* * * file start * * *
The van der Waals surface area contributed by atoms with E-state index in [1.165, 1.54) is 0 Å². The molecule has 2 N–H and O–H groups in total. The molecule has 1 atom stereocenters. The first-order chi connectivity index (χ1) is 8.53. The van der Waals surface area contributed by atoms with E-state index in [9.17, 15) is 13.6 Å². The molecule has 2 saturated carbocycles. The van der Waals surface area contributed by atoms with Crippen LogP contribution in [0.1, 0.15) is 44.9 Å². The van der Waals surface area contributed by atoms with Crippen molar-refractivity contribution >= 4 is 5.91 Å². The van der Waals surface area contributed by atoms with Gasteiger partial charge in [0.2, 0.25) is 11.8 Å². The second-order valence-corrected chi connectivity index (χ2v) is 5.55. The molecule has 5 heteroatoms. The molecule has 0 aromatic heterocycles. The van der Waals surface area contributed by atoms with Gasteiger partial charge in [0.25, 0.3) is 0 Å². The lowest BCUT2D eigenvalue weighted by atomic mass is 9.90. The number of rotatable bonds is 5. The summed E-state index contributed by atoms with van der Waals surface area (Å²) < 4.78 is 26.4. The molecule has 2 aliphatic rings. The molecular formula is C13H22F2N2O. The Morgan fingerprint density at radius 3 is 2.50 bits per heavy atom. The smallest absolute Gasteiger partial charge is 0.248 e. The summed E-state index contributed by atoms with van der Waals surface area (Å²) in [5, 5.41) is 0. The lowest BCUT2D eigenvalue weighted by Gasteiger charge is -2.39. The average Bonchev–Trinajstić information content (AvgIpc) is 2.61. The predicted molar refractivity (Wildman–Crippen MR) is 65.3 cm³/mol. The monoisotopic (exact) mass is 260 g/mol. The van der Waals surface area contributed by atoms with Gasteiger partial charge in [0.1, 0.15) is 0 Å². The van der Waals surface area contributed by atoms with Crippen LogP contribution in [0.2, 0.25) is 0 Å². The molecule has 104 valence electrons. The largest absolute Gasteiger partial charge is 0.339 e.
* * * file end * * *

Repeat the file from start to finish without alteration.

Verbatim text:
The van der Waals surface area contributed by atoms with E-state index in [1.165, 1.54) is 0 Å². The molecule has 2 N–H and O–H groups in total. The molecule has 1 atom stereocenters. The first-order chi connectivity index (χ1) is 8.53. The van der Waals surface area contributed by atoms with E-state index in [9.17, 15) is 13.6 Å². The molecule has 2 saturated carbocycles. The van der Waals surface area contributed by atoms with Crippen LogP contribution in [0.1, 0.15) is 44.9 Å². The van der Waals surface area contributed by atoms with Crippen molar-refractivity contribution >= 4 is 5.91 Å². The van der Waals surface area contributed by atoms with Gasteiger partial charge in [0.2, 0.25) is 11.8 Å². The second-order valence-corrected chi connectivity index (χ2v) is 5.55. The molecule has 5 heteroatoms. The molecule has 0 aromatic heterocycles. The van der Waals surface area contributed by atoms with Gasteiger partial charge in [0.25, 0.3) is 0 Å². The lowest BCUT2D eigenvalue weighted by atomic mass is 9.90. The number of rotatable bonds is 5. The summed E-state index contributed by atoms with van der Waals surface area (Å²) < 4.78 is 26.4. The molecule has 2 aliphatic rings. The molecular formula is C13H22F2N2O. The Morgan fingerprint density at radius 3 is 2.50 bits per heavy atom. The smallest absolute Gasteiger partial charge is 0.248 e. The summed E-state index contributed by atoms with van der Waals surface area (Å²) in [5, 5.41) is 0. The lowest BCUT2D eigenvalue weighted by Gasteiger charge is -2.39. The average Bonchev–Trinajstić information content (AvgIpc) is 2.61. The predicted molar refractivity (Wildman–Crippen MR) is 65.3 cm³/mol. The monoisotopic (exact) mass is 260 g/mol. The van der Waals surface area contributed by atoms with Gasteiger partial charge in [0.1, 0.15) is 0 Å². The van der Waals surface area contributed by atoms with Crippen LogP contribution in [0.2, 0.25) is 0 Å². The molecule has 104 valence electrons. The largest absolute Gasteiger partial charge is 0.339 e.